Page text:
The National Coordination of Education Unions in Burkina Faso has signed a memorandum of understanding with the government, a landmark agreement covering access to education and improved working conditions.
On 27 January, Education International affiliates were among the National Coordination of Education Unions in Burkina Faso that signed a memorandum of understanding with the government. Negotiations focused on the adoption of a status which values teachers and researchers, better access to education, better working conditions to increase the efficiency of the education system, and an increase in the value placed on teaching.
This agreement is a successful conclusion to unified union action that started on World Teachers’ Day in October 2017. Demonstrations were held, rather than strikes, in order not to cause difficulties for students during the school year. Teacher unions also launched intermittent strikes, one for 48 hours, one for 96 hours, and one for 72 hours. Three-hour sit-ins were organised once a week.
Unity at the heart of success
“It was an unprecedented joint struggle,” said Suleymane Badiel, General Secretary of the Federation of National Teachers and Researchers Unions (F-SYNTER). “We managed to set aside our differences in order to draw attention to our demands.” This kind of action must become “stronger and enduring”, he added.
Anatole Zongo, General Secretary of Syndicat national des enseignants du secondaire et du supérieur(SNESS), agreed that “unity brings strength”. Even though the unions did not share the same opinions, “we all did our best to make things work thanks to the unity at all educational levels, both primary and secondary. We will win by continuing to put forward our demands”.
For the General Secretary of the Syndicat national des enseignants africains du Burkina(SNEAB), Séma Blégné, the Coordination is convinced that unity enabled the achievement of such an outcome. In fact, each union has a memorandum of understanding with the government, but it is not always enforced. “Now the government has no more excuses," said Blégné.
He added that the unity of the unions withstood pressure from many sides, including a long-standing effort to set the population against the unions. “Both public opinion and the press won the struggle,” he said, with every media outlet allowing the Coordination to explain why its actions were necessary. Blégné explained that “the Coordination had chosen not to include just their own members’ demands, but also other issues like access to education and its being free”. Thus, there were measures for parents, students, and teachers, which contributed to the support of public opinion.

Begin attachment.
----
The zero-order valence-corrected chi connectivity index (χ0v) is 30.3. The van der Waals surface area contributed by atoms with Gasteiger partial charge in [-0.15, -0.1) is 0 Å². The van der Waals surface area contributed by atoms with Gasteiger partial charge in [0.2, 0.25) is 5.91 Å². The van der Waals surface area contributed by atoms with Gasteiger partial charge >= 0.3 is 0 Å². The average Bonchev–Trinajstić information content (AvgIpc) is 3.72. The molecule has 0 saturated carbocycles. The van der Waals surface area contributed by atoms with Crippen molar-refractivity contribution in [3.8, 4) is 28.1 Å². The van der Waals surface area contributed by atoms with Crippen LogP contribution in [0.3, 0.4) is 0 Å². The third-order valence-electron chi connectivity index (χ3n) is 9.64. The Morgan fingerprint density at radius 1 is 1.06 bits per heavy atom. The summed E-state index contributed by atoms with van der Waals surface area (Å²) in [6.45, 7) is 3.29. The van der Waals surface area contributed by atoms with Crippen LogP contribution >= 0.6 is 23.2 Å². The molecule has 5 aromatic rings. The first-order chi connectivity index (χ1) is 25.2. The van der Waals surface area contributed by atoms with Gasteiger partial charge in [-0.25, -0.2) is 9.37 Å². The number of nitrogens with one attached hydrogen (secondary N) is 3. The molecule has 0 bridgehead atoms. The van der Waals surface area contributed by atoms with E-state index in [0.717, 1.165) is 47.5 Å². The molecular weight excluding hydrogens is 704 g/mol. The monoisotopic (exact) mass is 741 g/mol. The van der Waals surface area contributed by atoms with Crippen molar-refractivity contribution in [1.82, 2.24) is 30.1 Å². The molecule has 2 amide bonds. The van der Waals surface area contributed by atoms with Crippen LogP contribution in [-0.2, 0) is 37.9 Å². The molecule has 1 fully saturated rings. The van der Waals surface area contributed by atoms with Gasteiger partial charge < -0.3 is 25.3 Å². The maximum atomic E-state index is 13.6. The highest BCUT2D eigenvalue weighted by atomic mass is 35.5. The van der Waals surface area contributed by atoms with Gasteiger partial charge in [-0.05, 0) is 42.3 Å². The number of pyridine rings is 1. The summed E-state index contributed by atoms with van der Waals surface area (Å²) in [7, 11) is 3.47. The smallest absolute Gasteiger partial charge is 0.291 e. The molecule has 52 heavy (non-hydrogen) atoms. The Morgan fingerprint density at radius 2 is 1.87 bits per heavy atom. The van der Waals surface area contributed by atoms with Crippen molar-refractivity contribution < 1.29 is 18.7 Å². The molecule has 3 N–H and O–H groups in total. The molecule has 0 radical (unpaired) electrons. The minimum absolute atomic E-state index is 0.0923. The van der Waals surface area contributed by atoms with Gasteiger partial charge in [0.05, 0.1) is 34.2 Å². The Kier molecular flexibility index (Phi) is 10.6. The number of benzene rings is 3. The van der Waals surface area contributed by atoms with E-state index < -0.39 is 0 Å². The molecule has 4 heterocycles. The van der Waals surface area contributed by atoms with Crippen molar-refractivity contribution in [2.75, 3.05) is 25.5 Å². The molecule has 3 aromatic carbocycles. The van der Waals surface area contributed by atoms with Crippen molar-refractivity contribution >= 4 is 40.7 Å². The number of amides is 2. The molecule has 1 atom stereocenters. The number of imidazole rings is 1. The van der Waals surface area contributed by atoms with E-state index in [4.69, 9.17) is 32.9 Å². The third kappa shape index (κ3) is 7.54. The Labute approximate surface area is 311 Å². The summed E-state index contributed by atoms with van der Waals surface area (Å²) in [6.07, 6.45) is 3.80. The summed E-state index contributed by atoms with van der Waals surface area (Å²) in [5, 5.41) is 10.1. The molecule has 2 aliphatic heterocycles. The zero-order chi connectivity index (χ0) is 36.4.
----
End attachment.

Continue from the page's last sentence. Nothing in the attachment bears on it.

Better working conditions for teachers
Badiel (F-SYNTER) also highlighted the benefits of the agreement: lodging allowances have been increased by 26 per cent and will be given exclusively to teachers in the field, which will encourage teachers to work in remote areas; specific allowances, which were disparate, are now harmonised (primary and secondary schools) and increased; and a committee of experts will work on the issue of a new status which could not be defined within the context of these negotiations.
In addition, the future of the educational system in general is accounted for, extending beyond the interests of teachers alone. The agreement provides that free education will extend, from 2020, to the post-primary level, which was not a foregone conclusion.
In addition, student scholarships will become available again, after an absence of 30 years (specific scholarships were available for girls). The unions secured the inclusion of social conditions as a criterion for scholarships, whereas the government had listed excellence as the sole criterion.
The unions also managed to get the government to reinstate boarding schools, at least for technical and professional levels. This is crucial for the economic development of the country, as these streams are very useful for training qualified adults.
The agreement also includes benefits for the private education sector. The government has agreed to meet with the head teachers of non-faith schools and discuss the tripartite agreement signed in 2016. Zongo (SNESS) insisted that the unions will be vigilant regarding the effective enforcement of this agreement, as having a foothold in the private sector is a major challenge for them.
In order to help families who live in large cities and who often have to send their children to private schools, public authorities in Burkina Faso will, when children start secondary education, be responsible for part of the children’s fees, their families will pay the balance. Given the delay by the Government in building state-funded schools in all neighbourhoods, the unions have accepted this type of state funding of private schools for the time being.